“The dislocation of people and relocation of cultures that exist within Queens feeds a burgeoning community of artists in the borough and, Queens International 2004 reflects how this constant state of flux acts as a powerful artistic catalyst,” said QMA Associate Curator Hitomi Iwasaki. “Whether it is Pierre Obando’s commentary on the omnipresent grip of global industry and media or Minshik Shin’s disheartening glimpse of the pursuit of the American dream, the artists of Queens truly embody the ongoing discourse of the inseparable nature of ‘global’ and ‘local.’”

Long before cultural diversity and multicultural thinking were catchphrases in sociological circles, they were realities in the neighborhoods of Queens. Socio-economic, cultural and generational spectra continue to widen in the borough and Queens International 2004 reflects that diversity, both literally, through the artists and subjects presented, and symbolically, through the vast array of artistic styles and media employed. The exhibition’s youngest artist, Agustin Chung, 24, is a Buenos Aries-born Korean artist living in Astoria, while the oldest, 97 year old Hideo Date, emigrated from Japan in 1923, survived incarceration in an internment camp, and more than 50 years ago, settled in Flushing, creating art continuously. Artists in Queens International 2004 hail from Korea, Japan, China, Spain, Israel, France, The Netherlands, Russia, Mexico, Argentina, Belize, Guyana, Canada and throughout the United States.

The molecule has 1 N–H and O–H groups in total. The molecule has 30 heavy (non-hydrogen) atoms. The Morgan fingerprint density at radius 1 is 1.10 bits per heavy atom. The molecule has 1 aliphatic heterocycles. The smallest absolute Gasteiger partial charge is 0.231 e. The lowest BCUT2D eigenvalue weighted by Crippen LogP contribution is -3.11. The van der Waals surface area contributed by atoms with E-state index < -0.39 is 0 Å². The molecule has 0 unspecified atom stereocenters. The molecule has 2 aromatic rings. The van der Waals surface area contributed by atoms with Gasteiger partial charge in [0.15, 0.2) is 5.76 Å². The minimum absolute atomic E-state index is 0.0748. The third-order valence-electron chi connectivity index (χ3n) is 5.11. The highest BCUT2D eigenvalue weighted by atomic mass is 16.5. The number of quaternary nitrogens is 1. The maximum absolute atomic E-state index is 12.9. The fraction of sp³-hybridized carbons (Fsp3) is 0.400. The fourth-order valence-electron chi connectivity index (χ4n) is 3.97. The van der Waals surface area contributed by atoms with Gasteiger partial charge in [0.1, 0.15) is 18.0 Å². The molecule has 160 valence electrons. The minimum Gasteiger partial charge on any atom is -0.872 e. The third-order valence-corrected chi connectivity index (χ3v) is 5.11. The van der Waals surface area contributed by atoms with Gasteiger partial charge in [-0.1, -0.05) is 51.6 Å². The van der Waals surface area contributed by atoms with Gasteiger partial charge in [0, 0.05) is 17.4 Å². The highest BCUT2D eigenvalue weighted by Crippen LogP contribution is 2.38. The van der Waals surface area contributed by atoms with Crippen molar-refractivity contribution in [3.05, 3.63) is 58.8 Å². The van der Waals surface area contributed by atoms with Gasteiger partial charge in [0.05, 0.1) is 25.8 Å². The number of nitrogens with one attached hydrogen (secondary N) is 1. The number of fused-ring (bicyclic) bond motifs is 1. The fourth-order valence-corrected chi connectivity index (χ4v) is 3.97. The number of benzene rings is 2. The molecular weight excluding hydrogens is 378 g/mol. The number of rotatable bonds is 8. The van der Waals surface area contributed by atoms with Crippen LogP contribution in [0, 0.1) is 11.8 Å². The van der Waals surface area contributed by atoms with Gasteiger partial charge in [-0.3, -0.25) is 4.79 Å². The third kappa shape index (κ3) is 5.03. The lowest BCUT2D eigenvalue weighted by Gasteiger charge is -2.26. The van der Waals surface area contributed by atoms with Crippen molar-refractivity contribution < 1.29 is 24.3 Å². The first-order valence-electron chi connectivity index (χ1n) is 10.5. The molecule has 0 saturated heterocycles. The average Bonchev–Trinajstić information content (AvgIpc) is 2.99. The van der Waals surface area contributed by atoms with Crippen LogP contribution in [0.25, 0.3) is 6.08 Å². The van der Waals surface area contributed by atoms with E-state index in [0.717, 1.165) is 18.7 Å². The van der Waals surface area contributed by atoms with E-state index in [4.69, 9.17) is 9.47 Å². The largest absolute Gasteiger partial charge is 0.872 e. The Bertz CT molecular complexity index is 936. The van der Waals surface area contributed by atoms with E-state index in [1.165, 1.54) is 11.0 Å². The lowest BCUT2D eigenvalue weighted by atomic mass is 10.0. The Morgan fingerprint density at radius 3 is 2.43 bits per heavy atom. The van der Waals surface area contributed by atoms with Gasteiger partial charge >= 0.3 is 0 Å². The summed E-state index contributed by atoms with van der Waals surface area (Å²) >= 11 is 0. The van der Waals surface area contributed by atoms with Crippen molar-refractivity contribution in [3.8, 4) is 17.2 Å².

Similarly, artistic media and subjects range from Rosemarie Fiore’s Good-Time Mix Machine, a carnival ride armed with paint cans that has given the exhibition the largest painting ever shown in the museum, a 60 foot x 60 foot Spirograph creation, to Polina Porras’ 3 inch x 3 inch ink on paper work, the smallest in Queens International 2004. From large-scale realist paintings and intricately patterned oil on canvas designs, to different photographers’ glimpses of the countless faces of Queens, to sewn drawings, painted tapestries, and stitched drip paintings, to poignant video and film pieces, to installation work including an international calling center and a deconstructed and reconstructed sculptural/photographic environment, to stained glass panels made of Jolly Rancher candies, to performance work ranging from silent portrait sessions to the meeting of a birdseed-covered artist and a flock of doves, graphic design pieces, interactive sound installations, and models of street vendor carts, the artists in Queens International 2004 have stretched the boundaries of what can be used for expression.